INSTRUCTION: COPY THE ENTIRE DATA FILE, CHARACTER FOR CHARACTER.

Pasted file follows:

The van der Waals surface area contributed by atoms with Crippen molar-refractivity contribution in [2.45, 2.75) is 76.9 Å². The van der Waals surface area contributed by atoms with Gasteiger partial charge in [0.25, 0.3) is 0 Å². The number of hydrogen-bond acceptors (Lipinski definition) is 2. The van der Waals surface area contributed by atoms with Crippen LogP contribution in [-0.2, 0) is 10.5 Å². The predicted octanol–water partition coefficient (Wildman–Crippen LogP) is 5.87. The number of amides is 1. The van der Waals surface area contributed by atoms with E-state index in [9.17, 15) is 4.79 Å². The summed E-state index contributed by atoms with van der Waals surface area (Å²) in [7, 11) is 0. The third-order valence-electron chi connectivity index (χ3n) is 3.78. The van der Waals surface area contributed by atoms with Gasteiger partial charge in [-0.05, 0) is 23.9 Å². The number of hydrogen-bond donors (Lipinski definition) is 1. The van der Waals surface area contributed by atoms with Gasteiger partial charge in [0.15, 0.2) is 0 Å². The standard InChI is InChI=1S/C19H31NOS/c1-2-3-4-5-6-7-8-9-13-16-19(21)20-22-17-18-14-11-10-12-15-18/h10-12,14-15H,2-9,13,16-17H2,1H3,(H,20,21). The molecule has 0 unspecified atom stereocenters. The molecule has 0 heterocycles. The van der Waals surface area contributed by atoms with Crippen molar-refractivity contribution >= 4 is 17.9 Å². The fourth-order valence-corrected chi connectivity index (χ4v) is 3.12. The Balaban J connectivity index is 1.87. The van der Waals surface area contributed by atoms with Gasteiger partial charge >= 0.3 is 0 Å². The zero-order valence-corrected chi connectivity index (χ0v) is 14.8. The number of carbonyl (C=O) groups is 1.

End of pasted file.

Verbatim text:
The van der Waals surface area contributed by atoms with Crippen molar-refractivity contribution in [2.45, 2.75) is 76.9 Å². The van der Waals surface area contributed by atoms with Gasteiger partial charge in [0.25, 0.3) is 0 Å². The number of hydrogen-bond acceptors (Lipinski definition) is 2. The van der Waals surface area contributed by atoms with Crippen LogP contribution in [-0.2, 0) is 10.5 Å². The predicted octanol–water partition coefficient (Wildman–Crippen LogP) is 5.87. The number of amides is 1. The van der Waals surface area contributed by atoms with E-state index in [9.17, 15) is 4.79 Å². The summed E-state index contributed by atoms with van der Waals surface area (Å²) in [7, 11) is 0. The third-order valence-electron chi connectivity index (χ3n) is 3.78. The van der Waals surface area contributed by atoms with Gasteiger partial charge in [-0.05, 0) is 23.9 Å². The number of hydrogen-bond donors (Lipinski definition) is 1. The van der Waals surface area contributed by atoms with Gasteiger partial charge in [0.15, 0.2) is 0 Å². The standard InChI is InChI=1S/C19H31NOS/c1-2-3-4-5-6-7-8-9-13-16-19(21)20-22-17-18-14-11-10-12-15-18/h10-12,14-15H,2-9,13,16-17H2,1H3,(H,20,21). The molecule has 0 unspecified atom stereocenters. The molecule has 0 heterocycles. The van der Waals surface area contributed by atoms with Crippen molar-refractivity contribution >= 4 is 17.9 Å². The fourth-order valence-corrected chi connectivity index (χ4v) is 3.12. The Balaban J connectivity index is 1.87. The van der Waals surface area contributed by atoms with Gasteiger partial charge >= 0.3 is 0 Å². The zero-order valence-corrected chi connectivity index (χ0v) is 14.8. The number of carbonyl (C=O) groups is 1.